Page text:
Physicists at the Center for Theoretical Physics of Complex Systems (PCS) and the Research Institute for Standards and Science (KRISS) created a model to explain the electronic structure of graphene with measurements from a new spectroscopic platform, according to a report by the Institute for Basic Science (IBS).
A new study explored the electriconic structure of graphene. (Wikimedia Commons)
This study is intended to promote further research into quantum measurements of 2-D materials, such as graphene, which is a single sheet of carbon atoms and has unique thermal, electrical, and mechanical properties.
The article explained, “In order to study the electronic properties of both single and double layer graphene, the team constructed a nanodevice with graphene sandwiched between two layers of an insulating material known as hexagonal boron nitride (hBN). On top of this device they placed graphite as electrode. Graphite is essentially made up of hundreds of thousands of layers of graphene. The bottom layer consisted of one layer of silicon and one of silica.”
The scientists tuned the voltages being applied through the graphite and the silicon to measure the changes in conductance of the graphene. The electrons of graphene have a specific energy structure, known as the Dirac Cone, and at temperatures of -273°C the scientists monitored the electron at their Fermi level.
“Through modulating the applied voltages, the scientists could deduce the electronic structure of graphene by following the Fermi level,” the article added. “In particular, they noticed that when the voltage applied to graphite is around 350 milliVolts, there is a dip in the conductance measurement, by which the Fermi level matches with the Dirac point. This is a well-known property of single layer graphene.”
Scientists also studied the changing properties of graphene when a magnetic field is applied and of bilayer graphene.
The research was recently published in Nano Letters. The abstract stated:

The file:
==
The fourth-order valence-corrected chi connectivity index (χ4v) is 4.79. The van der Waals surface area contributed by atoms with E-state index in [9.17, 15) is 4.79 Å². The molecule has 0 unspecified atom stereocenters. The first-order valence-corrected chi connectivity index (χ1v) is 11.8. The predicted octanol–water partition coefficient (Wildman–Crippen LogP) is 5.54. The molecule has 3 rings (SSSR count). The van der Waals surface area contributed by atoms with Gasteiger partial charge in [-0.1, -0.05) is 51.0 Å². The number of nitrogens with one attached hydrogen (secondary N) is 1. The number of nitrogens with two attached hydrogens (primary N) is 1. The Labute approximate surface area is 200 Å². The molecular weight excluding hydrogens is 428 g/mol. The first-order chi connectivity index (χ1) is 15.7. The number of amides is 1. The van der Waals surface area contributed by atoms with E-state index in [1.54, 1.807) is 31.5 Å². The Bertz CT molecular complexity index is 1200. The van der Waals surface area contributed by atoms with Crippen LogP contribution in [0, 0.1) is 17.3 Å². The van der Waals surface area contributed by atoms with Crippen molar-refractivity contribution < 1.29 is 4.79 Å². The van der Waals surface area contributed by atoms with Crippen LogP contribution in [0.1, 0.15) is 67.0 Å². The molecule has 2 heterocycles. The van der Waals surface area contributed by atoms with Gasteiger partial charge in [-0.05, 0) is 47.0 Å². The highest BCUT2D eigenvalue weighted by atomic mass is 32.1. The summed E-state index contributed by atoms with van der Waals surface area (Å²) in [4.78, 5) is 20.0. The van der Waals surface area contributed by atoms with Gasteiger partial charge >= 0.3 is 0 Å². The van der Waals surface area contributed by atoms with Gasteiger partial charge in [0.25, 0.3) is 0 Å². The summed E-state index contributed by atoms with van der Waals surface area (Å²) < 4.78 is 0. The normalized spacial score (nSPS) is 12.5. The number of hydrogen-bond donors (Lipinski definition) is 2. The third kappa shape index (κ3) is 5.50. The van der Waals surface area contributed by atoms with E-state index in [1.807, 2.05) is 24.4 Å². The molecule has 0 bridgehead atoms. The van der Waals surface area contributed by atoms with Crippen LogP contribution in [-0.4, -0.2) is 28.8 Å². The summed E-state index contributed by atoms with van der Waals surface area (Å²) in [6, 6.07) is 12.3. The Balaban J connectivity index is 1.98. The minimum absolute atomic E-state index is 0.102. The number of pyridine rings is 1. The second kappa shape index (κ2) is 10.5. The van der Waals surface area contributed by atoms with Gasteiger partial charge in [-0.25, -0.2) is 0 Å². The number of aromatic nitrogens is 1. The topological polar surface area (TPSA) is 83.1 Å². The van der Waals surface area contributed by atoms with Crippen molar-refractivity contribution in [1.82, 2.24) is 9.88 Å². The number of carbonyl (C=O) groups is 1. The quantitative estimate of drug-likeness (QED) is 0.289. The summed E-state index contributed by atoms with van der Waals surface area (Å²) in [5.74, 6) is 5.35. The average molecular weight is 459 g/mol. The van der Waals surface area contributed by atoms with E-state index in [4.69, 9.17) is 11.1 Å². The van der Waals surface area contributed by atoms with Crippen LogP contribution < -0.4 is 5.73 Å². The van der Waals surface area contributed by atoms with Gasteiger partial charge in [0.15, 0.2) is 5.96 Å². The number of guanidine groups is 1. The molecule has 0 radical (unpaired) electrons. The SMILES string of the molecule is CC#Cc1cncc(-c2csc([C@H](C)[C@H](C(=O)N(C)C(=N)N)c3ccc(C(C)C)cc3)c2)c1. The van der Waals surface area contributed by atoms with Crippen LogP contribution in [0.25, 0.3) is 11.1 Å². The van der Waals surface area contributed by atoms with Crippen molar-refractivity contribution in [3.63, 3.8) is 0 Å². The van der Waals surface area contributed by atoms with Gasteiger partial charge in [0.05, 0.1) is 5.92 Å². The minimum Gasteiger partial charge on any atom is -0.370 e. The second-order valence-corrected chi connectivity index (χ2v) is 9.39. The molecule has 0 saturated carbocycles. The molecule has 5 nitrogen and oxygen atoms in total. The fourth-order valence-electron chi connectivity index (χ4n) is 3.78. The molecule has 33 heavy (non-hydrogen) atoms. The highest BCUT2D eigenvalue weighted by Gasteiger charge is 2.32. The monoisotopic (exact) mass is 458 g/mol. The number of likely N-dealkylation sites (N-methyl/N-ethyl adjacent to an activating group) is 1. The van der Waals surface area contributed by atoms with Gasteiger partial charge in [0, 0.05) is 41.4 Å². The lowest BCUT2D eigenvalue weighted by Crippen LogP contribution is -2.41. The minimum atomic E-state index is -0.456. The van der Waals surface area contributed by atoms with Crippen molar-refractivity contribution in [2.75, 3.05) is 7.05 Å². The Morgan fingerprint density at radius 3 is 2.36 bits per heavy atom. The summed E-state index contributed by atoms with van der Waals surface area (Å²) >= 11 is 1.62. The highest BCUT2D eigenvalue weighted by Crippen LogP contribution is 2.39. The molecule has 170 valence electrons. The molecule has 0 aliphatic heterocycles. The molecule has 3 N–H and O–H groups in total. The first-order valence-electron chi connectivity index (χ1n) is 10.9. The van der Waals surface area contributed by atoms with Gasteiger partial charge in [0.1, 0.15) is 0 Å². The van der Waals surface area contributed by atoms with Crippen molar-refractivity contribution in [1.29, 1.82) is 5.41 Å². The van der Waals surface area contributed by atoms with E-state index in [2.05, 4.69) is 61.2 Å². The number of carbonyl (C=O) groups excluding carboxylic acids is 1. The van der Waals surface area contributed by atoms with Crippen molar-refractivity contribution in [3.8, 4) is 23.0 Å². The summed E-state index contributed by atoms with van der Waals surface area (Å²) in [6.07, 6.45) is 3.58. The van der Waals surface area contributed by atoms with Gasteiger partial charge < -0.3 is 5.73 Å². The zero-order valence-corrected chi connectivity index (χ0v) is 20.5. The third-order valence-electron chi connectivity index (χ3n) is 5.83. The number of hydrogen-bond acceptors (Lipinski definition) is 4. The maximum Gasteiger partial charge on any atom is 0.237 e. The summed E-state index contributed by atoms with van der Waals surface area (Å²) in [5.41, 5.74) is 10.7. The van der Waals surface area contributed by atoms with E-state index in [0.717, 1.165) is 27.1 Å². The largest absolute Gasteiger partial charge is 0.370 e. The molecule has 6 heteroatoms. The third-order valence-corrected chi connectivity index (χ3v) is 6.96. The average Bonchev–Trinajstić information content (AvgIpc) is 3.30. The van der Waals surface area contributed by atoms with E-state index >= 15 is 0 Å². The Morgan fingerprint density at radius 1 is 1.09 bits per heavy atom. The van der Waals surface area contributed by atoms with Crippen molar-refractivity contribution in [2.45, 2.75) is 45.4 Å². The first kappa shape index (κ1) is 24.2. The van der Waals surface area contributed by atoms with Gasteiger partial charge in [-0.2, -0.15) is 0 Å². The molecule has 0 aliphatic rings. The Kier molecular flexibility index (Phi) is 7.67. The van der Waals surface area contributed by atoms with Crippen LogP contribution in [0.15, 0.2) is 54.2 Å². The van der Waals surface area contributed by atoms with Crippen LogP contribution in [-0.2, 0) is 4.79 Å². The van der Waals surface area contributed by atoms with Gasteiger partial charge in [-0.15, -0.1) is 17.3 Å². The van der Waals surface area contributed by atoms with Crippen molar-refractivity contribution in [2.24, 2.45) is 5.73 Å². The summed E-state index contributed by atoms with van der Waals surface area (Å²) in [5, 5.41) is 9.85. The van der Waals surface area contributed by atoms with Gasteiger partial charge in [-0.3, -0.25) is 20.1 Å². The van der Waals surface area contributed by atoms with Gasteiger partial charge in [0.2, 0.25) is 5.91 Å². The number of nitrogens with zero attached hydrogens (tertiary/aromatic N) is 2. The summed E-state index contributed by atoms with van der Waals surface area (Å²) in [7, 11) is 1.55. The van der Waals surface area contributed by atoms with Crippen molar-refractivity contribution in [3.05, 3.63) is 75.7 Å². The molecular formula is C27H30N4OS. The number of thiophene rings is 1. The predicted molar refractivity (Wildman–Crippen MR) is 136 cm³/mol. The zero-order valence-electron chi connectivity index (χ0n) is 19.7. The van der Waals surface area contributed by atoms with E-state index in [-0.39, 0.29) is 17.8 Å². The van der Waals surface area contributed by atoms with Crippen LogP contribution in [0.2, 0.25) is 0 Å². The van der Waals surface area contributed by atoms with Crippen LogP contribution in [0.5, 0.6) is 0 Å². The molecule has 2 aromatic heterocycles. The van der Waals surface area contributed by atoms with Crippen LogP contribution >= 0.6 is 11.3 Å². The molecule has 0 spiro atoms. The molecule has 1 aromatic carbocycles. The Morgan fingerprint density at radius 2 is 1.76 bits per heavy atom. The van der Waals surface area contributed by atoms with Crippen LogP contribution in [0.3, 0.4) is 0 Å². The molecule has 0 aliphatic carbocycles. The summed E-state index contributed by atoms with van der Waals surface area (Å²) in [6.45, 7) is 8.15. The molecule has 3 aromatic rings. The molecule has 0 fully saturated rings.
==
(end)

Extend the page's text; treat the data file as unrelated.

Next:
“The chemical and mechanical stability of hexagonal boron nitride (h-BN) thin films and their compatibility with other free-standing two-dimensional (2D) crystals to form van der Waals heterostructures make the h-BN-2D tunnel junction an intriguing experimental platform not only for the engineering of specific device functionalities but also for the promotion of quantum measurement capabilities.
“Here, we exploit the h-BN-graphene tunnel junction to directly probe the electronic structures of single-layer and bilayer graphene in the presence and the absence of external magnetic fields with unprecedented high signal-to-noise ratios.
“At a zero magnetic field, we identify the tunneling spectra related to the charge neutrality point and the opening of the electric-field-induced bilayer energy gap. In the quantum Hall regime, the quantization of 2D electron gas into Landau levels (LL) is seen as early as 0.2 T, and as many as 30 well-separated LL tunneling conductance oscillations are observed for both electron- and hole-doped regions.
“Our device simulations successfully reproduce the experimental observations. Additionally, we extract the relative permittivity of three-to-five layer h-BN and find that the screening capability of thin h-BN films is as much as 60% weaker than bulk h-BN.”